Skip to main content

Congress Once Considered Renaming USA as 'United States of the Earth'

Lucas Miltiades Miller (September 15, 1824 – December 4, 1902) was an American merchant, attorney and politician who served as a U.S. Representative from Wisconsin.

Born in Livadia, Greece, Miller was left an orphan at the age of four, when he was adopted by J.P. Miller, an American who served as a colonel in the Greek Army during the Greek revolution. He accompanied his foster father upon his return to the United States and settled in Montpelier, Vermont in 1828. He attended the common schools and studied law, being admitted to the bar in 1845.

He began a law practice in Oshkosh, Wisconsin, in 1846, while also owning a general merchandise business with Edward Eastman, a fellow emigrant from Vermont. He also engaged in agricultural pursuits and served as colonel of militia in the Mexican–American War.

He was nominated for the Wisconsin State Senate's Fourth District in 1849 as the candidate of the "Union Democratic Party" (soon to join with the Free Soil Party) faction of the Wisconsin Democratic Party; but lost to John A. Eastman, the Regular Democrat or "Hunker" Democratic candidate.

He served as a member of the Wisconsin State Assembly in 1853 and was commissioner of the Wisconsin Board of Public Works. He served ten years as chairman of the Winnebago County Board of Supervisors.

Miller was elected as a Democrat to the Fifty-second Congress (March 4, 1891 – March 3, 1893), though was an unsuccessful candidate for renomination in 1892. He died in Oshkosh, Wisconsin on December 4, 1902 and was interred in Riverside Cemetery.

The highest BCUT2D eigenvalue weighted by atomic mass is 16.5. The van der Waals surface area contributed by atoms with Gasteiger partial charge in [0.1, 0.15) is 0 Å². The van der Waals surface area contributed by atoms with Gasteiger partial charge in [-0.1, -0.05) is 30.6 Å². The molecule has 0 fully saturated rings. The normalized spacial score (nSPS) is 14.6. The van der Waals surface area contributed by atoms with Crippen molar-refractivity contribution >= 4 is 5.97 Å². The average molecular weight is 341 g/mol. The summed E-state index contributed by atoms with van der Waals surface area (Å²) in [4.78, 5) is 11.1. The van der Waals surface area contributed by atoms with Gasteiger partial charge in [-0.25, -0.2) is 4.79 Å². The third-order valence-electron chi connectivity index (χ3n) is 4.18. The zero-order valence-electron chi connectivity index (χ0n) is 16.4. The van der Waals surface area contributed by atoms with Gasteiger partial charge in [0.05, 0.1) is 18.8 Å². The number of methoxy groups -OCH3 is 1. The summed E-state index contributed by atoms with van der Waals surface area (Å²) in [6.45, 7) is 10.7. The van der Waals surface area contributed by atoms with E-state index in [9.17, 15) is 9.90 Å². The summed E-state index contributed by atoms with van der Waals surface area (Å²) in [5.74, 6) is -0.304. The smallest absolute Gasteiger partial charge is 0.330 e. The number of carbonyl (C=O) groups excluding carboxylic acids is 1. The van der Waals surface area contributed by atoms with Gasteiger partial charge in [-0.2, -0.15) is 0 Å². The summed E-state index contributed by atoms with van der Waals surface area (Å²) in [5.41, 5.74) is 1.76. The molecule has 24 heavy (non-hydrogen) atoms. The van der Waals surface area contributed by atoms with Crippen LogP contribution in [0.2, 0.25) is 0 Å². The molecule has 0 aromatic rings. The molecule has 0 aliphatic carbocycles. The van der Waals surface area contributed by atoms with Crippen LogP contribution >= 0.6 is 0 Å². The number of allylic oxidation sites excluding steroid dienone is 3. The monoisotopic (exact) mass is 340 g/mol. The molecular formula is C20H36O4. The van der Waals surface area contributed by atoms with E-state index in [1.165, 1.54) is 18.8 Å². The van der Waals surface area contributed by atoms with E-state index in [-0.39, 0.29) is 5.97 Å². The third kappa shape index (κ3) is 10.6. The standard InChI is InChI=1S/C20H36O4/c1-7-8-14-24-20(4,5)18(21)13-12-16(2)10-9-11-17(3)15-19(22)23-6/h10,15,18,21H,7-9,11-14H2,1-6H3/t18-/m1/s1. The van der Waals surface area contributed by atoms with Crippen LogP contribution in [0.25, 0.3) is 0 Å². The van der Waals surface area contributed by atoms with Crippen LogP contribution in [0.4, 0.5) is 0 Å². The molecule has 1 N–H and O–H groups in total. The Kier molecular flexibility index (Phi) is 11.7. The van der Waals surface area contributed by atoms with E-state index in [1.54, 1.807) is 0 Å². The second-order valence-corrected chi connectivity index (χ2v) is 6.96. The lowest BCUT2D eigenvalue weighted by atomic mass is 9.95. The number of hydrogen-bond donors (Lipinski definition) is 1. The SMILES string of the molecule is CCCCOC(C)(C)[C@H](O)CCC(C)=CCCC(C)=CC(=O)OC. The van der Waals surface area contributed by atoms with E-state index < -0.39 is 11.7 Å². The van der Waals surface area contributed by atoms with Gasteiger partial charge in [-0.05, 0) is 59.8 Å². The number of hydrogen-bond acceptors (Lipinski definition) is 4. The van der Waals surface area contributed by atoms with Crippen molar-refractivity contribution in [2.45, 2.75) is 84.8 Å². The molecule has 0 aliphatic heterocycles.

While serving in Congress, he proposed a Constitutional amendment to change the country's name to "the United States of the Earth" in 1993.

Lucas Miller, believed that the entire world would be a part of the US empire eventually. "It is possible for the Republic to grow...until every nation...has become part of it," he had stated.

Popular posts from this blog

Factors of Production and their Rewards

Type Definition Reward Land Labour Capital Enterprise All natural resources The physical and mental works of people All man made tools and machines All managers and organizers Rent Salary/Wage Interest Profit/Loss

Factors Affecting Geographical Mobility of Labour

Geographical Mobility of Labour refers to the movement of workers from one place to another place.  It depends upon; ·cost of housing ·cost of relocation ·availability of social amenities ·family ties etc

Common Barriers to Occupational Mobility of Labour

Barriers to Occupational Mobility of Labour ·Lack of natural abilities ·Lack of qualification ·Cost and length of training ·Discrimination ·Ignorance of available job opportunities
Ways to increase Occupational Mobility of Labour ·By providing training and retraining ·By organizing job centers